In their early review of the general therapist training literature Albert et al. (27) concluded that little progress had been made in training therapists to attend to the interpersonal processes in the treatment relationship, and that there was little evidence that training-related changes in therapist technical activity were sustained over time. Lambert (28) found that learning the technique of Rogers' Client-Centered Therapy did not improve patient outcome.
Other contributors have emphasized the role of specific skill acquisition and clinical experience in learning how to develop a therapeutic alliance with a patient. Grace et al. (29) demonstrated that counselor trainees who were taught to explicitly discuss patient nonverbal communication had improved therapeutic alliance scores when compared to trainees who simply expressed empathy. Weiden and Havens (30) identified specific behavioral techniques for improving the therapeutic relationship with severely disturbed patients. Crits-Christoph et al. (31) reported that accurately interpreting patients' core conflict early in treatment results in increased therapeutic alliance later on in treatment. Safran (32) noted that the ability to repair the inevitable ruptures in the therapeutic relationship is essential for strengthening the therapeutic relationship.
Therapeutic alliance skills may also develop with clinical experience and duration of training. Mallinckrodt et al. (33) were the first to specifically look at the relationship between training and measurable therapeutic alliance in the Bordin model. Studying three cohorts of counselors, including early trainees, those later in training, and experienced practitioners, Mallinckrodt et al. found that greater experience is associated with higher goal scores, less powerfully with improvement in task scores, and is not correlated with bond scores. Dunkle and Friedlander (26) found that training experiences did not predict increased goal and task scores. Davenport's (34) study of family therapy trainees found that therapeutic alliance was correlated with cumulative number of patient hours and was associated with how closely trainees were meeting the program's clinical hour requirements.
Kurcias' (35) qualitative study of psychology trainees and their supervisors' conceptualization and implementation of the therapeutic alliance suggested an evolution in the trainees' work. Trainees showed increased sophistication, complexity and focus in their conceptualization of the patient and of the alliance, greater comfort in discussing patient-therapist relationship issues, greater patience with the slow pace of change, and increased recognition of and more skillful management of relationship ruptures over the course of their training.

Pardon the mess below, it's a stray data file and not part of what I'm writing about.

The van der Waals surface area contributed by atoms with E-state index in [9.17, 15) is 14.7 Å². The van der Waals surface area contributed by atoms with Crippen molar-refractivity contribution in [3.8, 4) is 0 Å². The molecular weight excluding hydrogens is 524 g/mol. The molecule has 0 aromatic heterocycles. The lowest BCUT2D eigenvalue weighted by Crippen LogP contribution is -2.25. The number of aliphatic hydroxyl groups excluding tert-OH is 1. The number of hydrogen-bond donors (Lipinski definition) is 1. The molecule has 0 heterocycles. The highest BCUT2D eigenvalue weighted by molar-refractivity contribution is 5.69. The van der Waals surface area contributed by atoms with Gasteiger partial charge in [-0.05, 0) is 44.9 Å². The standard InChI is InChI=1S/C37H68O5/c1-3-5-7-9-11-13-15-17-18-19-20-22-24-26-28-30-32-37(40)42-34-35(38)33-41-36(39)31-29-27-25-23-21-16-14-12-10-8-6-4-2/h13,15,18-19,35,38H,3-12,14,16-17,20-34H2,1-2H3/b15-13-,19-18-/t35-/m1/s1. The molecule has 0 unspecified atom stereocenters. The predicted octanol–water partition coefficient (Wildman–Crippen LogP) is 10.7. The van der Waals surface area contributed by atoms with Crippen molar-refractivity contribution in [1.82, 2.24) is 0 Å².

All of the work described above involves psychology or counseling trainees, and it is interesting to consider the potential factors that may affect therapeutic alliance building skill development in psychiatry residents. The early and intensive exposure to the medical doctor-patient relationship, parallel learning about the psychopharmacologist-patient relationship, the experience of learning multiple therapist-patient roles simultaneously, and the potentially greater average age of trainees may affect the development of this skill.
We conclude from the work on therapeutic alliance skill development that: 1) the ability to develop a therapeutic alliance is a skill that can develop during training and may improve through acquisition of specific skills, accumulated clinical hours, and more complex case conceptualization, 2) trainees become more focused on the therapeutic alliance with greater training and/or clinical experience, 3) certain aspects of the alliance such as goal setting and task recognition may be more learnable and teachable than are other aspects such as bond development, and 4) there are preexisting therapist factors that affect the ability to develop a therapeutic alliance.